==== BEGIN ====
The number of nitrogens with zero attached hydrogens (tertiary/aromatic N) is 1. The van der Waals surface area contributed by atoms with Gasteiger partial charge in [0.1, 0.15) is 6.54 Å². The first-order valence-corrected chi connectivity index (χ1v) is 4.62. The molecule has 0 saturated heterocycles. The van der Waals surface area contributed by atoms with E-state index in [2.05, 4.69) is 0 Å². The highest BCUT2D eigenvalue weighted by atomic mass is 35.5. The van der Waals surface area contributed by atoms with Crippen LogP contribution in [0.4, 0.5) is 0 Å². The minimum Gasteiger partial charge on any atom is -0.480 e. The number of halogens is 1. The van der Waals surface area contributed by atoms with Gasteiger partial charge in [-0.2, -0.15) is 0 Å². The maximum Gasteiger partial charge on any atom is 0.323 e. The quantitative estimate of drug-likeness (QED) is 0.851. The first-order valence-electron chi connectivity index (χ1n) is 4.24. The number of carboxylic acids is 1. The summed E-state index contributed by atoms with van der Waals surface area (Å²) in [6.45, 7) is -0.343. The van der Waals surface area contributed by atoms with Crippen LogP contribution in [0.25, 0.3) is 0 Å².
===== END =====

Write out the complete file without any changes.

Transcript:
The number of nitrogens with zero attached hydrogens (tertiary/aromatic N) is 1. The van der Waals surface area contributed by atoms with Gasteiger partial charge in [0.1, 0.15) is 6.54 Å². The first-order valence-corrected chi connectivity index (χ1v) is 4.62. The molecule has 0 saturated heterocycles. The van der Waals surface area contributed by atoms with E-state index in [2.05, 4.69) is 0 Å². The highest BCUT2D eigenvalue weighted by atomic mass is 35.5. The van der Waals surface area contributed by atoms with Crippen LogP contribution in [0.4, 0.5) is 0 Å². The minimum Gasteiger partial charge on any atom is -0.480 e. The number of halogens is 1. The van der Waals surface area contributed by atoms with Gasteiger partial charge in [-0.2, -0.15) is 0 Å². The maximum Gasteiger partial charge on any atom is 0.323 e. The quantitative estimate of drug-likeness (QED) is 0.851. The first-order valence-electron chi connectivity index (χ1n) is 4.24. The number of carboxylic acids is 1. The summed E-state index contributed by atoms with van der Waals surface area (Å²) in [6.45, 7) is -0.343. The van der Waals surface area contributed by atoms with Crippen LogP contribution in [0.25, 0.3) is 0 Å².